The results of EMF measurements during hydrogen charging of Ti-films, carried out at room temperature, are shown in Fig. 2. All the results shown below are those of the first charging. The phase boundaries, obtained from these plots, are summarized in Table 1.
Fig. 2

a EMF–pressure–concentration curves of 100- and 220-nm thick Ti-films deposited on (0001) Al2O3 substrates. Enlargement of the α-phase and the plateau region is shown in b for 100-nm thick Ti-film and in c for 200-nm thick Ti-film

Table 1

EMF measurements of hydrogen solubility at room temperature in Ti-films of different thicknesses


α-phase limit [H/Ti]

Miscibility gap [H/Ti]

Hydride’s precipitation [H/Ti]

220-nm Ti-film on (0001) Al2O3




100-nm Ti-film on (0001) Al2O3




Ti–H bulk system [1, 2]




Values for bulk Ti–H system are also shown for comparison

Up to a hydrogen concentration of, respectively, 0.1 and 0.05 H/Ti, the EMF–pressure–concentration curves of 220- and 100-nm thick Ti-films reveal the presence of the α-phase. When the hydrogen absorbed exceeds this concentration, the EMF/pressure values remain constant with the increase of hydrogen concentration, indicating the plateau, i.e., two-phase region. From theses curves, the plateau ranges from 0.1 to 0.4 H/Ti for the thicker, 220-nm film, whereas for the 100-nm Ti-film it ranges from 0.05 to 0.1 H/Ti (see Fig. 2b, c). Beyond these concentrations, hydride precipitation occurs, as revealed by the further increase of EMF/pressure values with hydrogen concentration. With further hydrogenation above 1.2 H/Ti, bubbling was observed to occur on the samples surfaces due to the saturation of the Pd-capping layer. Therefore, the measured EMF/pressure values correspond to mainly the charging of the Pd-capping layer and not to the hydrogen absorbed within Ti-films. Since in these circumstances it is not possible to accurately evaluate the concentration of hydrogen within the films, this part of the curve should be disregarded.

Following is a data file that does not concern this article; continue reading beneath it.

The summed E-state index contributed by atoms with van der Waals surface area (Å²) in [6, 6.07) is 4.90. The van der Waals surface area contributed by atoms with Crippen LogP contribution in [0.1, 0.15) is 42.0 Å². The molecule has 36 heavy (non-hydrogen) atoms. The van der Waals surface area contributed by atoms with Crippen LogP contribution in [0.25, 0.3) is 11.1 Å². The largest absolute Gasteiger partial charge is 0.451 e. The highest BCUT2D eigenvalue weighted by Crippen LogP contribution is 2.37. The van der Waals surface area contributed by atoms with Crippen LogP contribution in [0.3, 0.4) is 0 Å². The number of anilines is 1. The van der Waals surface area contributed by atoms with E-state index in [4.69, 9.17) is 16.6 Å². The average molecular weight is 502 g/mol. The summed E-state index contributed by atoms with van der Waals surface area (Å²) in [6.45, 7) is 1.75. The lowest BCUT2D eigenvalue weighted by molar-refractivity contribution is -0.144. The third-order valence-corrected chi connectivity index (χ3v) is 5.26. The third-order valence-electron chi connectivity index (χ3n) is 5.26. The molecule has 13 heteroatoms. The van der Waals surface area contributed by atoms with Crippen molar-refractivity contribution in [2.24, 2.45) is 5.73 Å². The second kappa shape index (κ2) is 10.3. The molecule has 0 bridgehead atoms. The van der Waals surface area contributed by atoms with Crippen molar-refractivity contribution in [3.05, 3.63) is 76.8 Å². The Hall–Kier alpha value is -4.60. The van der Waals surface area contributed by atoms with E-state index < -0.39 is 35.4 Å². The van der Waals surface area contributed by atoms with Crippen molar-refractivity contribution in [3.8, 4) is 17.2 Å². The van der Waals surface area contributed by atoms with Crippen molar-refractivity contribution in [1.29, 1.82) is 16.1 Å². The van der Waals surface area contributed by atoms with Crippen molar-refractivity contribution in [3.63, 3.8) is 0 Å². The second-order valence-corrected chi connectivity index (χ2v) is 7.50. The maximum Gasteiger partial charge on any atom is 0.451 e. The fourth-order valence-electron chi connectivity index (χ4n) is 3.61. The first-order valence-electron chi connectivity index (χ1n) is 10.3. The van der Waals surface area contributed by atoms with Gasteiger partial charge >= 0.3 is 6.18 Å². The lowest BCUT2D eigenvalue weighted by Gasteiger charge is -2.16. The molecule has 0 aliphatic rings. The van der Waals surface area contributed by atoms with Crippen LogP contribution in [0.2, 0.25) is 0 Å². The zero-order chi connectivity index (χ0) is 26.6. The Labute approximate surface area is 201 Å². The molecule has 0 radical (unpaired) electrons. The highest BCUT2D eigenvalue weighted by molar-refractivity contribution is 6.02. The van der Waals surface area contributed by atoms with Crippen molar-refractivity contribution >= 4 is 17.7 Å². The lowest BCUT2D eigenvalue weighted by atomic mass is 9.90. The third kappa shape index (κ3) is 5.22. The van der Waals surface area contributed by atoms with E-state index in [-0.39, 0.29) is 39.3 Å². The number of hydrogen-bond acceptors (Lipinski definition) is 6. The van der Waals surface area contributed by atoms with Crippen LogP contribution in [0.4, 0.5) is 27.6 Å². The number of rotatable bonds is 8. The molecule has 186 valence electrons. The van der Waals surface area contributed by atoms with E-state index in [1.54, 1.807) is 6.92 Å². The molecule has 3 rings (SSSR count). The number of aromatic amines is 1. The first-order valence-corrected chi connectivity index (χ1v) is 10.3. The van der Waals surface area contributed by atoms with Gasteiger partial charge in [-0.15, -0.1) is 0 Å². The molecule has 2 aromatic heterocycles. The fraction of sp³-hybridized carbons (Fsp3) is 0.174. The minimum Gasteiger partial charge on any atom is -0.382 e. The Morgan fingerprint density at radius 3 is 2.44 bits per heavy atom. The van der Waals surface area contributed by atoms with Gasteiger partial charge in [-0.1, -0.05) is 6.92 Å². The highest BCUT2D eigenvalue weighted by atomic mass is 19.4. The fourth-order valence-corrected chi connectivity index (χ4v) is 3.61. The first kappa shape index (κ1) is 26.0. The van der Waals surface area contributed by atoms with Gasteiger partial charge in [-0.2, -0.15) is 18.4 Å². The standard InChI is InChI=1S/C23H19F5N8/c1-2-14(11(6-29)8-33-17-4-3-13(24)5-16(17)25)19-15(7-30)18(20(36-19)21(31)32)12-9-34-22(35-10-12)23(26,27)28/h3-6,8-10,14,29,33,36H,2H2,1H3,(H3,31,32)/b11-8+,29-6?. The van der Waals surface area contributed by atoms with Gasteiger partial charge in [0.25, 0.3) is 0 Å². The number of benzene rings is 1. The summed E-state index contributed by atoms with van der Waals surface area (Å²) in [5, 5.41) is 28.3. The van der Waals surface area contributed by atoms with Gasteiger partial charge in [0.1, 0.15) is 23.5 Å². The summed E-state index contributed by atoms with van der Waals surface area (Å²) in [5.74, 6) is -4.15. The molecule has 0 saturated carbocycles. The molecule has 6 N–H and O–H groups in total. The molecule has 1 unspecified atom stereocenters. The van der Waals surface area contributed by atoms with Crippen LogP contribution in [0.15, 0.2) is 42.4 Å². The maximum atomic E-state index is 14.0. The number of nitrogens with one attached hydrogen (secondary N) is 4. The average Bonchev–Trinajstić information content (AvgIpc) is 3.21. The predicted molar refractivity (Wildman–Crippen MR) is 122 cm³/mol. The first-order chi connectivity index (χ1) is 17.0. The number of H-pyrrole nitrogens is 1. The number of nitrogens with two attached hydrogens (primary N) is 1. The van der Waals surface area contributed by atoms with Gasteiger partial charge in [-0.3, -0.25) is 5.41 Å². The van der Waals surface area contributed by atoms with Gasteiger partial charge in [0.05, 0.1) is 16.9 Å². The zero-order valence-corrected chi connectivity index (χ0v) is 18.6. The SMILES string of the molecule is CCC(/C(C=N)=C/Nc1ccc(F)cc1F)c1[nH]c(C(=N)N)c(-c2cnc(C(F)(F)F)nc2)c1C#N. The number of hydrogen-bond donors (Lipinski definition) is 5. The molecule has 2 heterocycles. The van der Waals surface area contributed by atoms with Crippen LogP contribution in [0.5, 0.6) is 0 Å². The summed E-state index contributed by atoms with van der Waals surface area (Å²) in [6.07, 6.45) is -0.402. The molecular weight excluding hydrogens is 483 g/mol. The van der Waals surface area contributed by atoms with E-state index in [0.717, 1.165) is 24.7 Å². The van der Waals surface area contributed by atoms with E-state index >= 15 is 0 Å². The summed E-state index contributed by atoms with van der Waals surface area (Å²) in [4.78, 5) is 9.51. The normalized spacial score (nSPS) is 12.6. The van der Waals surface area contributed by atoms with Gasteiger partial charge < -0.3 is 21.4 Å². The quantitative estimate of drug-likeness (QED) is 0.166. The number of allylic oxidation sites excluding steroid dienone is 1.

The reduction of the Ti–H system size from bulk to thin films results in significant changes. In comparison to Ti–H bulk system, Ti–H films exhibit significant differences. The plateau pressure of the samples is elevated compared to that of Ti–H bulk system. As, to our knowledge, no experimental data at room temperature is available in the literature concerning bulk Ti–H system, a plateau pressure of 10−11 Pa for bulk Ti at room temperature was extrapolated from reference [21]. The increased plateau pressure observed in the EMF–pressure–concentration curves of the films can be attributed to either stress contributions or to a metastable hydride phase [9, 10]. The phase boundaries are shifted, α-phase limit is increased and the miscibility gap (two phase region) is narrowed.

A similar trend of the system’s size effect is observed when comparing Ti–H film system of different thicknesses. The influence of film thickness on the thermodynamic isotherms is clearly observed; the hydride precipitation occurs at lower concentrations with the decrease in the films thickness, leading to a more narrowed miscibility gap in 100-nm thick Ti-film. The hydride formation in this film starts at lower hydrogen concentrations, and also the α-phase limit is reduced in comparison to the 220-nm thick films. As expected, the plateau pressure does not change with the film thickness. Hydrogen solubility in the hydride phase is lower for the thinner film.

The results of in situ stress measurements and hydrogen charging, i.e., EMF measurements, are plotted in Fig. 3.
Fig. 3

a Stress–concentration curves of 220- and 100-nm thick Ti-films during hydrogen absorption, simultaneously obtained with EMF measurement. Slope variations occur at phase boundaries, as shown by the respective curves fitting in (b) and (c)